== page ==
COVID-19 to turbocharge HK’s fintech revolution

November 02, 2020 10:56
Despite its disruption to various businesses, the COVID-19 pandemic has the potential to turbocharge Hong Kong's digital businesses and fintech sector. Photo: Reuters.

All over the world, the COVID-19 health pandemic has caused unforeseen disruption to industry and business. From the financial sector and logistics companies to manufacturing and the service economy—every sector has been disrupted by the current crisis and the measures enacted by authorities to combat the spread of COVID-19. As the timeline of the pandemic seems to elongate indeterminately—with a vaccine more than a year from global rollout, firms are beginning to look beyond the immediate short term and their response to the pandemic, and are beginning to look at how they can recover lost ground in the long term.

As enterprises adjust to new realities of a socially distanced world—digital businesses are reaping the benefits, not least of all the fintech sector. With work from home and decentralised workforces serving as the new normal, it is clear that a new social and economic contract between business, service providers, and society has emerged.

This has led to the creation of new opportunities for technology-driven firms, and Hong Kong has the potential to lead in this new revolution of business. Home to numerous fintechs and digital-first firms, the COVID-19 pandemic has the potential to turbocharge Hong Kong’s fintech sector.

The rise of digital business

As businesses are disrupted, 2020 has revealed the weaknesses in traditional operating models—and now trust, traceability, speed and agility will become defining traits in successful enterprise. What we are likely to see from market winners are technological solutions that will facilitate services which are adaptable, safe, secure and open source.

We are already seeing reorientations of business models as everything from commerce to events move online and major corporations are forced to reengineer supply chains, eco-systems, processes, products, and technology strategies to meet the requirements of a new global market.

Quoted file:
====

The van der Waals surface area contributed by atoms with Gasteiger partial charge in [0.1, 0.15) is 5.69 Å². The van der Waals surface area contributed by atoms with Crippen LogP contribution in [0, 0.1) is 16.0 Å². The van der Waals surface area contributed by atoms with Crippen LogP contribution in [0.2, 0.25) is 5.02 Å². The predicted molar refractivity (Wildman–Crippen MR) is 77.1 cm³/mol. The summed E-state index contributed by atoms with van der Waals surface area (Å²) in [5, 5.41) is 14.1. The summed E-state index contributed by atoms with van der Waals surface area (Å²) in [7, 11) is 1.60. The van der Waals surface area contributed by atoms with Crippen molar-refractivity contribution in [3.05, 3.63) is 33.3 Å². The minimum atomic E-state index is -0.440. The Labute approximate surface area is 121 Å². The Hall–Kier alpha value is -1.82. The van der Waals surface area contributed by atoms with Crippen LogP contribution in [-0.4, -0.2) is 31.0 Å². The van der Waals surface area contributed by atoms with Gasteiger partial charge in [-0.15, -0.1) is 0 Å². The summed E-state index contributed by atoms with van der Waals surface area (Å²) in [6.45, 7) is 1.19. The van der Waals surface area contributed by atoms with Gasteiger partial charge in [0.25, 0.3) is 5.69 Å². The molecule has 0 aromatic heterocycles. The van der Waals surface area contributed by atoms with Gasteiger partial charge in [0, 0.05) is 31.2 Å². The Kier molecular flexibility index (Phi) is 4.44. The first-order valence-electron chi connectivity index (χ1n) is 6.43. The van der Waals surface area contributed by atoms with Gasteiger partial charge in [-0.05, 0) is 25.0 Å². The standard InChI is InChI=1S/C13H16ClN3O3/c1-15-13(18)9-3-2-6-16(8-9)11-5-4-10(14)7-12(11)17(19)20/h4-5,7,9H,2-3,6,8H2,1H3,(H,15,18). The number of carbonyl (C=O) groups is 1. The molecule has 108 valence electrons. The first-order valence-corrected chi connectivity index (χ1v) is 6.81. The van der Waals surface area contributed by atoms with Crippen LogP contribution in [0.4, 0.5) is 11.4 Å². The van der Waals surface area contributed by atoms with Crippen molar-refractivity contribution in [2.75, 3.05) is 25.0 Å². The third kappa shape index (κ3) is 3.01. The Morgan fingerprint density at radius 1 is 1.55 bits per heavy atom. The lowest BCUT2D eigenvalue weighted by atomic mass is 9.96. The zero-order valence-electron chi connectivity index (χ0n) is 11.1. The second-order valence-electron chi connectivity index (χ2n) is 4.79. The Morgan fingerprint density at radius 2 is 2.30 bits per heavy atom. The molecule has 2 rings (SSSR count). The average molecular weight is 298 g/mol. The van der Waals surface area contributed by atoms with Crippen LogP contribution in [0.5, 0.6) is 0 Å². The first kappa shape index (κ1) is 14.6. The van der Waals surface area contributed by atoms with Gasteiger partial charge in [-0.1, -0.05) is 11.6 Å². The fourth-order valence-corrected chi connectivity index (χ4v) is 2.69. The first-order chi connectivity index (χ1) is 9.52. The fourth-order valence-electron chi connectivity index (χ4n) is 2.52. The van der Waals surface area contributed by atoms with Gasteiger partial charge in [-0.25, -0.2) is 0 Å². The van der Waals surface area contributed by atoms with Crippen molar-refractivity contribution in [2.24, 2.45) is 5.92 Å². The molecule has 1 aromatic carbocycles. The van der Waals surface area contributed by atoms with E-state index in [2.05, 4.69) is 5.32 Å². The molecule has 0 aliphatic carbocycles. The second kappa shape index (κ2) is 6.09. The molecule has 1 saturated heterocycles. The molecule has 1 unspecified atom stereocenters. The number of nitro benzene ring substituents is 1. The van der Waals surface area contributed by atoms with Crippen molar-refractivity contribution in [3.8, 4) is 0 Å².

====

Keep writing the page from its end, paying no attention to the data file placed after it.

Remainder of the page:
The financial sector has not been spared the calls for increased modernisation and digitisation brought on by the coronavirus. Like every other industry, the current pandemic has brought into sharp relief the need for greater technological deployment within the financial sector. Mobile banking, online support, and digital transactions—including digital payments and transfers have become more relevant than ever before. This goes beyond the consumer marketplace to include the B2B space as well, as even procurement processes and contracts are being increasingly brought online.

As things change, and companies find less resistance than many expected in overhauling their processes—we are likely to see a significant boom in the fintech and enterprise tech spaces. While previously, many companies viewed digitisation as a luxury which they could not afford—it is now seen as a necessity for survival. COVID-19 has therefore forced the hands of many companies and financial service providers to overhaul their systems and meet evolving consumer demands for more comprehensive digital services.

The ramifications this has had at home in Hong Kong has not escaped political or business decision makers based here. Recently, Head of fintech of Invest Hong Kong, the government unit responsible for fostering the growth of the fintech ecosystem in Hong Kong, stated that: “The pandemic is helping to accelerate the adoption of our digital channels, and a lot of the more tech-oriented user experience” and that city is likely to see substantial growth in use of financial technology as companies and consumers adopt digital payment methods in the coming months.